Open the configuration file in any editor, for example nano (in the editor Ctrl+O and Enter to save the changes, Ctrl+X to exit):

nano wp-config.php

In the configuration file, change the parameters for connecting to the database:

define('DB_NAME', 'database_name');
define('DB_USER', 'username');
define('DB_PASSWORD', 'password');
define('DB_HOST', 'localhost');

Move the WordPress files to the directory where the site files will be stored:

sudo mv ~/wordpress/ /var/www/sitename

Let’s go into it:

cd /var/www/sitename/

Create a directory for user uploads if it does not exist:

mkdir wp-content/uploads

We indicate the group and the owner of the files:

sudo chown -R www-data:www-data *

Create a site configuration file using the nano editor:

sudo nano /etc/apache2/sites-available/sitename.conf

We indicate the contents:

<VirtualHost *:80>
DocumentRoot /var/www/sitename/
<Directory /var/www/sitename/>
AllowOverride All
Order Deny,Allow
Allow from all
ErrorLog /var/log/apache2/sitename_error.log
LogLevel warn
CustomLog /var/log/apache2/sitename_access.log combined

Activate the site:

sudo a2ensite sitename

For the changes to take effect, restart the apache2 web server:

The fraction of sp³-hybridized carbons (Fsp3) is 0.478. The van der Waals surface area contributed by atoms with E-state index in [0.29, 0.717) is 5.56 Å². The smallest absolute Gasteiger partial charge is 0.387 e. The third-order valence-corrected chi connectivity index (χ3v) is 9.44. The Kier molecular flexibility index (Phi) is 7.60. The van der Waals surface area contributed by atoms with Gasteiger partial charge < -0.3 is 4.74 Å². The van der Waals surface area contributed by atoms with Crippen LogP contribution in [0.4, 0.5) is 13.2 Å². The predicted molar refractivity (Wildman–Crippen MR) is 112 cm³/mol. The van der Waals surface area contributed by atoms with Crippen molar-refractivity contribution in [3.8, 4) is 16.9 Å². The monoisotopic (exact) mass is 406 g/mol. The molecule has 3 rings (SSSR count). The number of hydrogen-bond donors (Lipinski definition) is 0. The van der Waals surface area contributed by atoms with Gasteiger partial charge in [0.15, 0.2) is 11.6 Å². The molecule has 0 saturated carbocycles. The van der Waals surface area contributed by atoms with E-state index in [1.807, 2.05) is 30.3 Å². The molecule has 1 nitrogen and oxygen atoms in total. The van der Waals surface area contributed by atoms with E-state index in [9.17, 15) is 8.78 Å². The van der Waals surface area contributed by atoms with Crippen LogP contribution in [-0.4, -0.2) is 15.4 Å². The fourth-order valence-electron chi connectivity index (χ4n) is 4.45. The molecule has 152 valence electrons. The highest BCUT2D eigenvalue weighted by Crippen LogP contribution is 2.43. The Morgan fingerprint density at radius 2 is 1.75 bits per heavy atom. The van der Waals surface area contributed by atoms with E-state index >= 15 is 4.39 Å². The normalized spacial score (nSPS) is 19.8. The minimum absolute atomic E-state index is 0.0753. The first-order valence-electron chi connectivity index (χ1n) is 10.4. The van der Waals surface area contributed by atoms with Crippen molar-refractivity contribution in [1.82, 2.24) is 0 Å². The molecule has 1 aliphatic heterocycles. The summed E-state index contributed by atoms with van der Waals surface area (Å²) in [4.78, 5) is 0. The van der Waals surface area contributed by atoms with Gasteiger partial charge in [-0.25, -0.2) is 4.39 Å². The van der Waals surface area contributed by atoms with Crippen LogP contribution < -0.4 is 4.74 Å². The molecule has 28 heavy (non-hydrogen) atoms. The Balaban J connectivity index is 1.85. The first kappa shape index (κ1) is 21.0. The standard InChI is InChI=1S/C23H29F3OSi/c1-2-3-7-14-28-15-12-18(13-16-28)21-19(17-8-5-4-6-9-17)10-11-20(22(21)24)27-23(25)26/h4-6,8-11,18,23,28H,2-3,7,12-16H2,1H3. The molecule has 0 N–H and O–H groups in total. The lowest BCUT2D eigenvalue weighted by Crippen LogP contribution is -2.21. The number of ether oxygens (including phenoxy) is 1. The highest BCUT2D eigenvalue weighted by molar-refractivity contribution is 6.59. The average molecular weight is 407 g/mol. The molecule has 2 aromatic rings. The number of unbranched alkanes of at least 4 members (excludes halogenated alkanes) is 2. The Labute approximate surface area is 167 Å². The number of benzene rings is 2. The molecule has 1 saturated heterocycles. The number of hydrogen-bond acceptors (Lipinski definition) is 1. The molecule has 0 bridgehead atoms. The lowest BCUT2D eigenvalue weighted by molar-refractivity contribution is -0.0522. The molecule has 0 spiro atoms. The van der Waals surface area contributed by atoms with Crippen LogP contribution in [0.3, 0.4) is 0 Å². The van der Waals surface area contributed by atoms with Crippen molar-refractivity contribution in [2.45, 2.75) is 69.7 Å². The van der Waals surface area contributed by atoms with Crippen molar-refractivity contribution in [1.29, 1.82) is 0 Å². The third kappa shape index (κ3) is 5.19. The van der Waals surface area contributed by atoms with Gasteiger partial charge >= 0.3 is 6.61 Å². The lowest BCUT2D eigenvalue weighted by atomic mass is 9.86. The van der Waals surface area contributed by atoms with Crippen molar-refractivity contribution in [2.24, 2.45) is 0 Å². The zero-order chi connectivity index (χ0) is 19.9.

sudo /etc/init.d/apache2 reload

The final step is to install WordPress through the browser, by opening the link and following the instructions:

How to Disable Plugin Updates in WordPress

You can disable the update of a particular or all WordPress plug-ins in several ways, I’ll describe several of them:

1) Disable the update of a particular plug-in by changing its version in the code, for example to 99.9, but do not forget to comment out its real version in case you need to update.

2) To disable updates to all plug-ins, add the following line to the wp-config.php configuration file:

define( 'DISALLOW_FILE_MODS', true );

To completely disable all updates:


3) Also, you can disable all updates by installing a special plug-in, for example Disable All WordPress Updates or Update Control and others.